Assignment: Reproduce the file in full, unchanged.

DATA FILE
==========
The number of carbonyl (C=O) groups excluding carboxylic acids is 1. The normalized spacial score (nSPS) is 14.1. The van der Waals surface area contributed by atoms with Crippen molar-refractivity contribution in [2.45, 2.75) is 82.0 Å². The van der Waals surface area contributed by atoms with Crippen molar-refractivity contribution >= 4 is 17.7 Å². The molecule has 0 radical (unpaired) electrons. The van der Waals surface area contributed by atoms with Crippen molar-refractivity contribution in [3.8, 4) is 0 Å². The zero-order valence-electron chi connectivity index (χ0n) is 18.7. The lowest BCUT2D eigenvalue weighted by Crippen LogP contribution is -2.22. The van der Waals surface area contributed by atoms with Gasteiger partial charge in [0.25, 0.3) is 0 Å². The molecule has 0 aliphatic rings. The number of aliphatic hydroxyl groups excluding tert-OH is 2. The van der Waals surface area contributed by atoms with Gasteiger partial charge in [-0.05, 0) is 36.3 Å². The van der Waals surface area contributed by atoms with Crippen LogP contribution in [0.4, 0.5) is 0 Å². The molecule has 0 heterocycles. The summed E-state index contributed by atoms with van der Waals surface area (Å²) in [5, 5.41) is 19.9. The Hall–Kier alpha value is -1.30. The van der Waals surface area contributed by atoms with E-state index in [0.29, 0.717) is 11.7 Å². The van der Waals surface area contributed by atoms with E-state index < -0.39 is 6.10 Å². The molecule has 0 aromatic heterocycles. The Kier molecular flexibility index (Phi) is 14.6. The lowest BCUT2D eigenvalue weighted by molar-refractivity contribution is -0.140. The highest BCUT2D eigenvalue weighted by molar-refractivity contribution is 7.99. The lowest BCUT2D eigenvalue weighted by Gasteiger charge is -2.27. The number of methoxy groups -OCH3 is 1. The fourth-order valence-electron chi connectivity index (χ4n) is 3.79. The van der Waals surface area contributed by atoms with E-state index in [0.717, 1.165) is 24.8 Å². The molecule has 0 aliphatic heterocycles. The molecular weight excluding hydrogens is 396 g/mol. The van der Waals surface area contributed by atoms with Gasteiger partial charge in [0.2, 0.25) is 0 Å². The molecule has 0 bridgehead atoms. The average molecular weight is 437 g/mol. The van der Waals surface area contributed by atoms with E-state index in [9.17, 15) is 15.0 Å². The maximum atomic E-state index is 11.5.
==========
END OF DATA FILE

The number of carbonyl (C=O) groups excluding carboxylic acids is 1. The normalized spacial score (nSPS) is 14.1. The van der Waals surface area contributed by atoms with Crippen molar-refractivity contribution in [2.45, 2.75) is 82.0 Å². The van der Waals surface area contributed by atoms with Crippen molar-refractivity contribution >= 4 is 17.7 Å². The molecule has 0 radical (unpaired) electrons. The van der Waals surface area contributed by atoms with Crippen molar-refractivity contribution in [3.8, 4) is 0 Å². The zero-order valence-electron chi connectivity index (χ0n) is 18.7. The lowest BCUT2D eigenvalue weighted by Crippen LogP contribution is -2.22. The van der Waals surface area contributed by atoms with Gasteiger partial charge in [0.25, 0.3) is 0 Å². The molecule has 0 aliphatic rings. The number of aliphatic hydroxyl groups excluding tert-OH is 2. The van der Waals surface area contributed by atoms with Gasteiger partial charge in [-0.05, 0) is 36.3 Å². The van der Waals surface area contributed by atoms with Crippen LogP contribution in [0.4, 0.5) is 0 Å². The molecule has 0 heterocycles. The summed E-state index contributed by atoms with van der Waals surface area (Å²) in [5, 5.41) is 19.9. The Hall–Kier alpha value is -1.30. The van der Waals surface area contributed by atoms with E-state index in [0.29, 0.717) is 11.7 Å². The van der Waals surface area contributed by atoms with E-state index < -0.39 is 6.10 Å². The molecule has 0 aromatic heterocycles. The Kier molecular flexibility index (Phi) is 14.6. The lowest BCUT2D eigenvalue weighted by molar-refractivity contribution is -0.140. The highest BCUT2D eigenvalue weighted by molar-refractivity contribution is 7.99. The lowest BCUT2D eigenvalue weighted by Gasteiger charge is -2.27. The number of methoxy groups -OCH3 is 1. The fourth-order valence-electron chi connectivity index (χ4n) is 3.79. The van der Waals surface area contributed by atoms with E-state index in [0.717, 1.165) is 24.8 Å². The molecule has 0 aliphatic heterocycles. The molecular weight excluding hydrogens is 396 g/mol. The van der Waals surface area contributed by atoms with Gasteiger partial charge in [0.2, 0.25) is 0 Å². The molecule has 0 bridgehead atoms. The average molecular weight is 437 g/mol. The van der Waals surface area contributed by atoms with E-state index in [9.17, 15) is 15.0 Å². The maximum atomic E-state index is 11.5.